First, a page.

Overall: Poema might be too effeminate to appeal to Tooth and Nail’s typical fans, but that’s not likely who they’re marketing themselves towards. Fans of soft pop would be advised to give Remembering You a try because, at a minimum, it’s authentically meaningful and easy on the ears.

RIYL: Sixpence None the Richer, Taylor Swift, Eisley, Addison Road

Poema - Remembering You, 4.0 out of 5 based on 1 rating

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About the author Carter Fraser

I'm a student originally from Arlington, TX, but currently residing in St. Louis, MO. I enjoy music, going to concerts, playing and watching baseball, working with my hands, fishing, art, Minecraft, and sleeping/eating/other necessary activities for life. Long walks on the beach are acceptable as well. View all posts by Carter Fraser

9 Responses to 'Poema – Remembering You'

  1. I’m surprised they didn’t sign to the BEC label. I feel that they’d fit in much better.

  2. Iaya97 says:

    I think the sisters have a bit of a grungier taste, and would have preferred to be on T&N instead of BEC. This is all musings, of course. Like the album, but nothing has stood out like “2 A.M.” or the magnificent “Wool Coats.”

  3. “can be easily compared to those of, say, Sixpence None the Richer or Taylor Swift.”- I resent the fact that a great band like sixpence is even bein mentioned in the same sentence as tayla snif, lol.

  4. Tim says:

    I can’t wait till these two brilliant musicians move a bit further away from the cliche love songs to tackle a few more spiritual or deeper subjects. I think ‘Clean Getaway’ is a big step forward in terms of the lyrical content. I can imagine myself really, really liking them if the songs weren’t all love songs. So I eagerly hope and wait for the next album. They are great vocalists and I love the music just the lyrics are hard for me to get into.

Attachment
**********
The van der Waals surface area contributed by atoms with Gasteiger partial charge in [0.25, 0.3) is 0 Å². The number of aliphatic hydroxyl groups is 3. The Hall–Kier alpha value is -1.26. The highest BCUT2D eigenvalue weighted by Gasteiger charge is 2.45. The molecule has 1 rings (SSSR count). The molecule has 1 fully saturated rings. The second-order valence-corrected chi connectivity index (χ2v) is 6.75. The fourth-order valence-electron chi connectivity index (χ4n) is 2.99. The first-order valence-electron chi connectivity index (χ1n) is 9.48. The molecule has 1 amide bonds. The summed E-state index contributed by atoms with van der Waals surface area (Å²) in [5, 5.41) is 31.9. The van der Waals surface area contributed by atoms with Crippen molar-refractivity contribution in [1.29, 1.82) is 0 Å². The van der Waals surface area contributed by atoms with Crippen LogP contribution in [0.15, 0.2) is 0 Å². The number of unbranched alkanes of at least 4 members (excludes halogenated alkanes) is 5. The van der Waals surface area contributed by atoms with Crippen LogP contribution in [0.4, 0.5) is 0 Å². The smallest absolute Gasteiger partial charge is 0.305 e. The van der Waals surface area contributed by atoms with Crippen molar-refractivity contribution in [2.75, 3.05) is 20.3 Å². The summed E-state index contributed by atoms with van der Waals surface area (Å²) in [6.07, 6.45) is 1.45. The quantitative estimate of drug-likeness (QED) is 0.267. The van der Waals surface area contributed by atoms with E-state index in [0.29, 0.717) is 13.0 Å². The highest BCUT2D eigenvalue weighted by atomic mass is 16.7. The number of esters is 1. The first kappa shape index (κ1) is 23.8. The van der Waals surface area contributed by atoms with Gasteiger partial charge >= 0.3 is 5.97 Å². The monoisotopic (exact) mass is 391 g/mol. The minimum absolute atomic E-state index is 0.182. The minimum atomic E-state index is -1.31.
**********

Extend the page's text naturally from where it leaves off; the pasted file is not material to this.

5. Brandon says:

    I give this a “4″ and love the sounds these two girls make. I think I dig the upbeat nature of the first ep a bit more but this is still solid pop music. It reminds me of a collision between Sixpence None the Richer, Taylor Swift, and The Civil Wars.

  6. Roger Gelwicks says:

    I think this review covers the bases pretty well, so well done, Carter.

    As for an answer as to why Tooth & Nail signed them, they’re pretty recently-teenaged girls… and hopefully this isn’t going out on a limb, but wouldn’t THAT appeal to teenage or recently-teenaged guys (who I’d assume to be the majority of T&N’s fanbase)? BEC Recordings does have less edgy artists on their label, but that’s the place for soccer-mom-music; not a knock on BEC… it’s just the way it is. As I just said, Poema is going to appeal to teenage guys over soccer moms. That’s why the sentence “Poema might be too effeminate to appeal to Tooth and Nail’s typical fans…” doesn’t quite ring true in my mind. Also, is “effeminate” the right word here? “Effeminate” typically refers to something that shouldn’t be that way, like, should be masculine but isn’t.

    All that to say, this is a good review that captures the spirit of the album well.

    • I wouldn’t think that the same teenage guys that listen(ed) to T&N for bands like The Classic Crime, Anberlin, Sent By Ravens, I Am Empire, etc., would jump all over this, but that’s just me. And I think if you take that side, then “effeminate” makes sense. But if you don’t then I could see how it could seem odd.